Why Emacs will NEVER be popular!

Hello crafters, just sharing my blog post Why Emacs will NEVER be popular. Input appreciated!

Well, I was expecting more than a few paragraphs. It doesn’t seem to answer the question in the title.

What even is popularity? More than 50% market share? That’s not going to happen, but it doesn’t need to. That would be like expecting 50% of the world to become rocket scientists, or classical pianists, or microbiologists, or bird watchers, or builders of ships in bottles, or any other discipline that appeals to people with certain interests. Most people aren’t interested in programming computers and customizing their computing environments to such an extent (that early Emacs users were legendarily non-programmers, notwithstanding). And that’s okay.

I think it’s really about certain kinds of personalities. As you know, Emacs appeals to people with a wide variety of occupations–not just software developers–but even among software developers, its appeal is not that wide. I think its appeal is mainly to people with a certain mix of creativity and, shall we say, control-freak (myself not excluded). Most people just aren’t like that (thankfully, or how would we all get along).

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Vanilla Emacs isn’t newbie-friendly like modern apps, and popularizing it means debunking myths and promoting its unique power. It needs demystification and recognition of its philosophy. Just like newbie Linux distros, Emacs distributions can play a key role to show off its strengths.

Popularity doesn’t mean high market share, but recognition of what it is & the philosophy behind it. Nobody really understands or knows what Emacs is outside of the Emacs community.

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I have told the story of why I decided to switch to Emacs so many times I wrote it into a blog post. Popularity had nothing to do with it. The most relevant passage is this:

I had tried learning Emacs on multiple occasions as a graduate student, and was always frustrated with the user experience. It wasn’t intuitive how to navigate the user manual, and there were seemingly better options available: vim and tmux are a powerful combination, and have very good manual pages.

I eventually made a decision to learn Emacs because I knew that it follows the principles of functional programming better than ordinary shell scripting. In functional programming you have two key ingredients: functions, and a means to compose functions together to build larger functions that solve a particular problem. Without using Emacs, your functions are the Linux CLI tools, and you can compose these tools with shell pipes to solve problems. But Emacs provides better ways of composing CLI tools because it is programmed in Lisp, which is a functional programming language. Emacs also provides a better framework for constructing views over your data than something like Ncurses and the ANSI terminal protocol. Once I had made this realization, it was obvious to me why Emacs was the best toolkit to use in my day-to-day work, and I consciously put in the effort to overcome frustration and finally learn Emacs as a skill.

Emacs exists for anyone who comes to this realization that I did. Why create directories full of Bash or Zsh shell scripts? Why use things like Fish shell, Fuzzy Find, or file managers like Ranger, or web browsers like Lynx, or terminal multiplexers like Screen or Tmux, or any command line tools that draw pretty text widgets to the screen? Why do all of these tools need to be compiled into their own executables and each scriptable in its own programming language? It is crazy to have to learn Lua, Python, VimScript, or whatever else, and also configuration with TOML or JSON or what-have-you, for each individual tool, and then try to compose these tools together with Bash!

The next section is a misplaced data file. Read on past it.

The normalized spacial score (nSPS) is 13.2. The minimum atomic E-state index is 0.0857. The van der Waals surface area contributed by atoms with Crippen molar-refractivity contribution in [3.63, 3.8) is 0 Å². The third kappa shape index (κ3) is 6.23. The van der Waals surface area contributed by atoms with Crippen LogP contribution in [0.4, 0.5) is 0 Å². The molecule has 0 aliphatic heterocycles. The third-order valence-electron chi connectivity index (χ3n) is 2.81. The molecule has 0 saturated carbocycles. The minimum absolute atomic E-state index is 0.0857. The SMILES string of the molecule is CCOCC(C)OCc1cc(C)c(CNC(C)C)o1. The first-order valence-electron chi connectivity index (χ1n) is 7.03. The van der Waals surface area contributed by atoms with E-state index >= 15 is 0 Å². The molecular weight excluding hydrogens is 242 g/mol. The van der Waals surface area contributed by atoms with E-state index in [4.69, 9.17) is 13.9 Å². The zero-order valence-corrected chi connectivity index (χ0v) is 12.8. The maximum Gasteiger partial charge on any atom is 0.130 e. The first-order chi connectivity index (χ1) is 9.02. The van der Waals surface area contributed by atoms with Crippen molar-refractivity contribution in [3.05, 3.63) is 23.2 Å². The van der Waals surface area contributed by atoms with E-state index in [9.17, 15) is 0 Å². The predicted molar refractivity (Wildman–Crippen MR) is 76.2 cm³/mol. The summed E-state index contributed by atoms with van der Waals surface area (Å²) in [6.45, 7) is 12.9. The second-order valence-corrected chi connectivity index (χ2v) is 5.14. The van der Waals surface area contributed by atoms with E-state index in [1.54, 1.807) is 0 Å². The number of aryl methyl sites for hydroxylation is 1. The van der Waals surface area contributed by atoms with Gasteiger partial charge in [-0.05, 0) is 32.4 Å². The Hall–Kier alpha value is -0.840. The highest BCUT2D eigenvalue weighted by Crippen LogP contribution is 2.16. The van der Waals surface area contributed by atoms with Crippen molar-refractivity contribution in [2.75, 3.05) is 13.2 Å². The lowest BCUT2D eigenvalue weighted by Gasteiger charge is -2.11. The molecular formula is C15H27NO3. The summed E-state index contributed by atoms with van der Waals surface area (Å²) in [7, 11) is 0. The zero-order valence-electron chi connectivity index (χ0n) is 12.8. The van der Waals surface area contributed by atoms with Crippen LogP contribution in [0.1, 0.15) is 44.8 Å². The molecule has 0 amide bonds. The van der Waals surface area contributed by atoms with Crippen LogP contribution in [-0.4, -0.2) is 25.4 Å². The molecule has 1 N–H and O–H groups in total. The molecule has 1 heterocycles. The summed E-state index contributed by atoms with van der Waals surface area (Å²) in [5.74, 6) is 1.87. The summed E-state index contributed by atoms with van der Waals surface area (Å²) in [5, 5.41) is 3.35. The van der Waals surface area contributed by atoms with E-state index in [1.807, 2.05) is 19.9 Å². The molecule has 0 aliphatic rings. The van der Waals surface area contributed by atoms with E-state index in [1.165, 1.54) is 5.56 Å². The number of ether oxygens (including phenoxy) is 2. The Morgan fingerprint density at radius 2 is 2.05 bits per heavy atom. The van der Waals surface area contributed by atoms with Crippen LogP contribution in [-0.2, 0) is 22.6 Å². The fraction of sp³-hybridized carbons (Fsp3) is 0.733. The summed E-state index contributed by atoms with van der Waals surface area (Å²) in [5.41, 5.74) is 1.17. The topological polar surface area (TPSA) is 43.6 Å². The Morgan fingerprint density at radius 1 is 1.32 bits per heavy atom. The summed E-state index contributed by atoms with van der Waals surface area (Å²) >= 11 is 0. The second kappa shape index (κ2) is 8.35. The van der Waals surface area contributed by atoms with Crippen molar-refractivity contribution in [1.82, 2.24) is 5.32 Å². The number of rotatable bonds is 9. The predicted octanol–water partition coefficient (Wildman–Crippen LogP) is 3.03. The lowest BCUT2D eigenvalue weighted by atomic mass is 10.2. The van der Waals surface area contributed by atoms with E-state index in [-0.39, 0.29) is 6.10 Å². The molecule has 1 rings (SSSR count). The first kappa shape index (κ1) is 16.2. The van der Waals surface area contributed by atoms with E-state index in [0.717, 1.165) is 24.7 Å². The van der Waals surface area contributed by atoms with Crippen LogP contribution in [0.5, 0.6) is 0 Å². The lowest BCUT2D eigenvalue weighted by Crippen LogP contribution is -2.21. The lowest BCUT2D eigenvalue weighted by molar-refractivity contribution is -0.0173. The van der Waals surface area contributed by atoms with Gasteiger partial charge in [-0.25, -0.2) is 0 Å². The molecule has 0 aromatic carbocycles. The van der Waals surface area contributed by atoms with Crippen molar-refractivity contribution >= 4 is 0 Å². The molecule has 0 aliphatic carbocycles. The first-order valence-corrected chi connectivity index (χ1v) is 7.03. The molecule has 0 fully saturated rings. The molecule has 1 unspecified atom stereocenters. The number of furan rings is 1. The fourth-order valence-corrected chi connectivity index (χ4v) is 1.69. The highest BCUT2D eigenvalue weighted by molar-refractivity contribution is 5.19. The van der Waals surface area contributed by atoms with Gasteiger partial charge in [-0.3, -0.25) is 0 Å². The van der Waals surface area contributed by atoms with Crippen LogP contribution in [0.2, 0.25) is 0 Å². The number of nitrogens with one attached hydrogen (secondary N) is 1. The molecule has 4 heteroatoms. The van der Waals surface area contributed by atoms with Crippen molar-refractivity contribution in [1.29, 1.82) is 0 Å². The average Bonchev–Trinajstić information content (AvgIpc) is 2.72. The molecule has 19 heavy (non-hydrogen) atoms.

It just makes sense if each of these individuals tools can all be written in, and composed together, all using the same programming language like Lisp, and all of these tools used from within in a fully integrated interactive programming environment. This is such a simple, powerful, elegant concept, and this is why Emacs continues to find users after over 45 years since it was first released.

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Ramin Honary via System Crafters notifications@systemcrafters.discoursemail.com writes:

  • ramin_hal9001
    March 11

[…]

Emacs exists for anyone who comes to this realization that I did. Why create directories full of Bash or Zsh shell scripts? Why use things like
Fish shell, Fuzzy Find, or file managers like Ranger, or web browsers like Lynx, or terminal multiplexers like Screen or Tmux, or any
command line tools that draw pretty text widgets to the screen? Why do all of these tools need to be compiled into their own executables and
each scriptable in its own programming language? It is crazy to have to learn Lua, Python, VimScript, or whatever else, and also configuration
with TOML or JSON or what-have-you, for each individual tool, and then try to compose these tools together with Bash!

Thanks for sharing your post! I completely agree with your points.

What I wanted to emphasize is that to increase the “popularity” of
Emacs, what’s needed is an ecosystem of Emacs distributions that can be
a starting point, not to change what Emacs is. You won’t find many
introductory books to lisp programming that recommend using Emacs
because it’s intimidating to start with, but an Emacs distribution could
solve this.

Opinions about Emacs distributions can vary within the community, I
believe they can be quite beneficial in making Emacs more accessible and
user-friendly.

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That’s a good question, and difficult to answer. It reminded me of my “personalized” survey results from JetBrains’ “state of developer ecosystem '23”, where Emacs is ranked twice as popular an IDE as Qt Creator, on par with both Atom and NetBeans: